And yet his mirth was sometimes damped by the remembrance of divers old debts, partly contracted in his foreign employments, for which his just arrears due from the King would have made satisfaction: but being still delayed with Court-promises, and finding some decays of health, he did, about two years before his death, out of a Christian desire that none should be a loser by him, make his last Will; concerning which a doubt still remains, namely, whether it discovered more holy wit, or conscionable policy. But there is no doubt but that his chief design, was a Christian endeavour that his debts might be satisfied.

And that it may remain as such a testimony, and a legacy to those that loved him, I shall here impart it to the reader, as it was found written with his own hand.

* The passages from," for I shall here make a little stop” in page 148 to this place were not in the first edition.

“In the name of God Almighty and All-merciful, I Henry Wotton, Provost of his Majesty's College by Eton, being mindful of mine own mortality, which the sin of our first parents did bring upon all flesh, do by this last Will and Testament thus dispose of myself, and the poor things I shall leave in this world. My Soul I bequeath to the Inimortal God my Maker, Father of our Lord Jesus Christ, my blessed Redeemer and Mediator, through his all sole-sufficient satisfaction for the sins of the whole world, and efficient for his elect; in the number of whom I am one by his mere grace, and thereof most unremoveably assured by his Holy Spirit, the true eternal Comforter. My body I bequeath to the earth, if I shall end my transitory days, at or near Eton, to be buried in the Chapel of the said College, as the Fellows shall dispose thereof, with whom I have lived—my God knows-in all loving affection; or if I shall die near Bocton Malherbe, in the County of Kent, then I wish to be laid in that Parish Church, as near as may be to the sepulchre of my good father, expecting a joyful resurrection with him in the day of Christ.”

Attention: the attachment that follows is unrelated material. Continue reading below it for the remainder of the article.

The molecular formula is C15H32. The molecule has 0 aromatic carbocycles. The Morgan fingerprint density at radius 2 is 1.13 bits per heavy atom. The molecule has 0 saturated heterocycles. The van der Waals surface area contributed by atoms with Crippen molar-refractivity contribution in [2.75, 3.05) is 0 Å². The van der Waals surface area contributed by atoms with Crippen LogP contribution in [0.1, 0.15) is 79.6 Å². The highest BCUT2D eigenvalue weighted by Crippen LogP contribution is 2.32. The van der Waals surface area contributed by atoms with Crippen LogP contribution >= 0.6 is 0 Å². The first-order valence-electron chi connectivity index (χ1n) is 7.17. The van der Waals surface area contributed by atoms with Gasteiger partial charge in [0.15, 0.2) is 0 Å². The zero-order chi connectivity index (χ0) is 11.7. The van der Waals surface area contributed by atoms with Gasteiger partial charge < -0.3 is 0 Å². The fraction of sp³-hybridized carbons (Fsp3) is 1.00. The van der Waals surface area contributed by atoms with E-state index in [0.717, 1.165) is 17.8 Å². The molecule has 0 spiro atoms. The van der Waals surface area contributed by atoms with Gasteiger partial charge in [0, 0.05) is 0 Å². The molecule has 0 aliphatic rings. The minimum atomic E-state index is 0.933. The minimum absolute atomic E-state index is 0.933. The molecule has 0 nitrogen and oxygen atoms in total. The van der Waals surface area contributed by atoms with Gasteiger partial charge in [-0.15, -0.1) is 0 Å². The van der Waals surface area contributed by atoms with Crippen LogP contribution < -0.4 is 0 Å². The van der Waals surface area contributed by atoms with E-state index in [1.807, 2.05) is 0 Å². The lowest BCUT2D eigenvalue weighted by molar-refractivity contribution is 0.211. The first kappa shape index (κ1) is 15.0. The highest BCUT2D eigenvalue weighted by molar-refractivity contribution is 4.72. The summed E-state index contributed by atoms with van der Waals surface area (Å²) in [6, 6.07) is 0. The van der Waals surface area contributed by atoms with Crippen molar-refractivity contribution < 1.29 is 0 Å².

After this account of his faith, and this surrender of his soul to that God that inspired it, and this direction for the disposal of his body, he proceeded to appoint that his Executors should lay over his grave a marble stone, plain, and not costly: and considering that time moulders even marble to dust,—for—*Monuments them. selves must die; therefore did he—waving the common waythink fit rather to preserve his name—to which the son of Sirach adviseth all men--by a useful Apophthegm, than by a large enumeration of his descent or merits, of both which he might justly have boasted ; but he was content to forget them, and did choose only this prudent, pious sentence to discover his disposition, and preserve his memory.

It was directed by him to be thus inscribed ;

Hic jacet hujus Sententiæ primus Author :

DISPUTANDI PRURITUS

ECCLESIARUM

SCABIES.

Nomen alias quære.

* Juven. Sat. x. 146

Which may be Englished thus:

Here lies the first Author of this sentence:

THE ITCH OF DISPUTATION WILL PROVE

THE SCAB OF THE CHURCH.

Inquire his Name elsewhere.

But grant,